Today, Clevelanders can celebrate the April 7th National Beer Day holiday with a choice from any number of thriving local craft breweries. On the original ‘New Beer’s Day’ in 1933 the area breweries weren’t ready to release new production yet, so the city celebrated the passing of the Cullen Act, legalizing the production & consumption of beer (with up to 3.2% alcohol content) with beer shipped in from outside the city. Regardless, as President Roosevelt famously quipped after signing the bill, it was a “good time for a beer”, and Clevelanders joined the nation in drinking over 1.5 million barrels of beer on that day. Cleveland brewing would be up and running just a month later when Pilsener became the first of the local breweries back on the scene in early May with its beloved P.O.C beer.
Cleveland breweries experienced a glorious, but brief, Brewing Renaissance after Prohibition’s repeal. The popular demand would also inspire more companies to turn to the profitable business of brewing as Prohibition rattled to its death. James Bohannon, President of Cleveland’s luxury car manufacturer Peerless Motors, believed the car company could not survive the looming Depression, but did see potential in brewing as early as 1931. The company began refitting its 8 acre manufacturing plant on Quincy Ave. into a brewery, and in 1933 officially reorganized as the Brewing Corporation of America.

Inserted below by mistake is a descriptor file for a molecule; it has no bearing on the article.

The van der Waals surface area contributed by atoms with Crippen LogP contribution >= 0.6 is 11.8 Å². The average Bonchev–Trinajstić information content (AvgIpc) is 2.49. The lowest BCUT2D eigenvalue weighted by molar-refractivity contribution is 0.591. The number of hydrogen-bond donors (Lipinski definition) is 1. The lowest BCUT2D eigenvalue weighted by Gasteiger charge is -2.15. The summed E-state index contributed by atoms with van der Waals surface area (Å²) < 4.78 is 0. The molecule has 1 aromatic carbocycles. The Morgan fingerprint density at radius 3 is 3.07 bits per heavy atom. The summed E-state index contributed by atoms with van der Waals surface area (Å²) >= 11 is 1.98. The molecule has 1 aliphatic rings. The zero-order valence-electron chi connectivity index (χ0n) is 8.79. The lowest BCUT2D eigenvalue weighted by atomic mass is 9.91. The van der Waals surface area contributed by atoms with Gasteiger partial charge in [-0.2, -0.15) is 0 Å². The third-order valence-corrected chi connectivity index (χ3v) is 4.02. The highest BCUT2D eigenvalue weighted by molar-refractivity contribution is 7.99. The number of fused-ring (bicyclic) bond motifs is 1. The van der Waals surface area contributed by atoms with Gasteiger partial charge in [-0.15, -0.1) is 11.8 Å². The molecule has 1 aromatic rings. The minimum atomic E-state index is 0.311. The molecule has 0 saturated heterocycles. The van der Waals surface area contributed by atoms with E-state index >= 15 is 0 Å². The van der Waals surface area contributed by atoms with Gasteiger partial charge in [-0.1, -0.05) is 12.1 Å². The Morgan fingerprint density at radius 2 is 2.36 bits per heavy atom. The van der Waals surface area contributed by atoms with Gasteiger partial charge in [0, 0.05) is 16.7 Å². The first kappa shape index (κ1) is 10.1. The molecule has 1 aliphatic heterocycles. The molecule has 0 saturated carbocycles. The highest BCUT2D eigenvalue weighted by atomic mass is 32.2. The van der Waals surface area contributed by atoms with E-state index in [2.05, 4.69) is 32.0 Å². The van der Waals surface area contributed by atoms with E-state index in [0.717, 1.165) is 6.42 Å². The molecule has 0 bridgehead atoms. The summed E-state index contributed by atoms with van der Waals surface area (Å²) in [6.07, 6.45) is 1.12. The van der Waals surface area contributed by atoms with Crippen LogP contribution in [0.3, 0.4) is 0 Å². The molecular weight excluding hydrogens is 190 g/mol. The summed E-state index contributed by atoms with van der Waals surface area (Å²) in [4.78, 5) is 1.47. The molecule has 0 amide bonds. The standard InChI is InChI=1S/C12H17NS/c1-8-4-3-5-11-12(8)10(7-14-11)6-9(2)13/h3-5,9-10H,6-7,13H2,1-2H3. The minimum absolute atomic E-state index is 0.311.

The brewery and Black Label would see continued success through the 1950s—becoming the 4th largest brewer in the nation (although at that point it was controlled by Canadian Breweries Ltd.) At the same time, due to heavy competition paired with a gradual decrease in beer sales both in the city and across the country, all of the historic Cleveland brewers would slowly close their doors. Original beer production would end in Cleveland in the 1960’s, though Carling carried on until the company decided to close its Cleveland production in 1971. The Peerless building was then purchased by C. Schmidt and Sons, a Philadelphia company, and continued as the sole production brewery in Cleveland until it too closed its doors in 1984.
This adaptation of the Peerless factory is a favorite story with WRHS staff. The Crawford Auto-Aviation Museum boasts a sleek 1932 Peerless automobile built as a special project between Peerless and the American Aluminum Company (ALCOA). The chassis and engine were built completely out of aluminum here in Cleveland, while the aluminum body was done by the ALCOA team in Burbank, CA. The prototype was driven out to California with a temporary body in order to finish the build at ALCOA. Completed, it returned to Cleveland to find the company closing and reorganizing as a brewery. The automobile was kept on the floor of the brewery for some time as a type of mascot. It was so beloved that workers even hid it during WWII to keep the aluminum body from being scrapped for the war effort!